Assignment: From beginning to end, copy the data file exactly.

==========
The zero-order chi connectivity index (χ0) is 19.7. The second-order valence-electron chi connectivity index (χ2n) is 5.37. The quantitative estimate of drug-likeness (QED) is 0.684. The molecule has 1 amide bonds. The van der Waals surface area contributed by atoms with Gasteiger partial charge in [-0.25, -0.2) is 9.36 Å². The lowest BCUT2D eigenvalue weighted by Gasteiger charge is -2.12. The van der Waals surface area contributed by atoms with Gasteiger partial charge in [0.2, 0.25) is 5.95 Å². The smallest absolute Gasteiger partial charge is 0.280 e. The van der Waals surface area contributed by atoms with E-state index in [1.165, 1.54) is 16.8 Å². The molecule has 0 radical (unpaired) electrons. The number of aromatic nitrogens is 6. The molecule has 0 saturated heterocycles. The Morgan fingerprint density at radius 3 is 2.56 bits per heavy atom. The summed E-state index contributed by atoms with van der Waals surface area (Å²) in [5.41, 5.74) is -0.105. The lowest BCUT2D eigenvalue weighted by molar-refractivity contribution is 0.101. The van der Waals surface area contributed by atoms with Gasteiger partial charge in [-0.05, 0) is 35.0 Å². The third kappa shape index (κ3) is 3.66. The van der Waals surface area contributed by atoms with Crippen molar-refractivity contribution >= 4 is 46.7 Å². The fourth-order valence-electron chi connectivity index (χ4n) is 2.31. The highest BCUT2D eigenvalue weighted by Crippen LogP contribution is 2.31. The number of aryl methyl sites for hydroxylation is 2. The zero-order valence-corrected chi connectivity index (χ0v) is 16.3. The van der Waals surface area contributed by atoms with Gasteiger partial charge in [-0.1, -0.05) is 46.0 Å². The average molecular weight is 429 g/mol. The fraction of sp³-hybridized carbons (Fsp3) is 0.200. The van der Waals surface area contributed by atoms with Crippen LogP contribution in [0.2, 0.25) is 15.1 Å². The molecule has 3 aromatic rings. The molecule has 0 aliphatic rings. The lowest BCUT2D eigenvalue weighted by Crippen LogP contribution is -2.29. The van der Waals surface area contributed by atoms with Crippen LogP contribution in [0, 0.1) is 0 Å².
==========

The zero-order chi connectivity index (χ0) is 19.7. The second-order valence-electron chi connectivity index (χ2n) is 5.37. The quantitative estimate of drug-likeness (QED) is 0.684. The molecule has 1 amide bonds. The van der Waals surface area contributed by atoms with Gasteiger partial charge in [-0.25, -0.2) is 9.36 Å². The lowest BCUT2D eigenvalue weighted by Gasteiger charge is -2.12. The van der Waals surface area contributed by atoms with Gasteiger partial charge in [0.2, 0.25) is 5.95 Å². The smallest absolute Gasteiger partial charge is 0.280 e. The van der Waals surface area contributed by atoms with E-state index in [1.165, 1.54) is 16.8 Å². The molecule has 0 radical (unpaired) electrons. The number of aromatic nitrogens is 6. The molecule has 0 saturated heterocycles. The Morgan fingerprint density at radius 3 is 2.56 bits per heavy atom. The summed E-state index contributed by atoms with van der Waals surface area (Å²) in [5.41, 5.74) is -0.105. The lowest BCUT2D eigenvalue weighted by molar-refractivity contribution is 0.101. The van der Waals surface area contributed by atoms with Gasteiger partial charge in [-0.05, 0) is 35.0 Å². The third kappa shape index (κ3) is 3.66. The van der Waals surface area contributed by atoms with Crippen molar-refractivity contribution >= 4 is 46.7 Å². The fourth-order valence-electron chi connectivity index (χ4n) is 2.31. The highest BCUT2D eigenvalue weighted by Crippen LogP contribution is 2.31. The number of aryl methyl sites for hydroxylation is 2. The zero-order valence-corrected chi connectivity index (χ0v) is 16.3. The van der Waals surface area contributed by atoms with Gasteiger partial charge in [-0.1, -0.05) is 46.0 Å². The average molecular weight is 429 g/mol. The fraction of sp³-hybridized carbons (Fsp3) is 0.200. The van der Waals surface area contributed by atoms with Crippen LogP contribution in [0.2, 0.25) is 15.1 Å². The molecule has 3 aromatic rings. The molecule has 0 aliphatic rings. The lowest BCUT2D eigenvalue weighted by Crippen LogP contribution is -2.29. The van der Waals surface area contributed by atoms with Crippen LogP contribution in [0, 0.1) is 0 Å².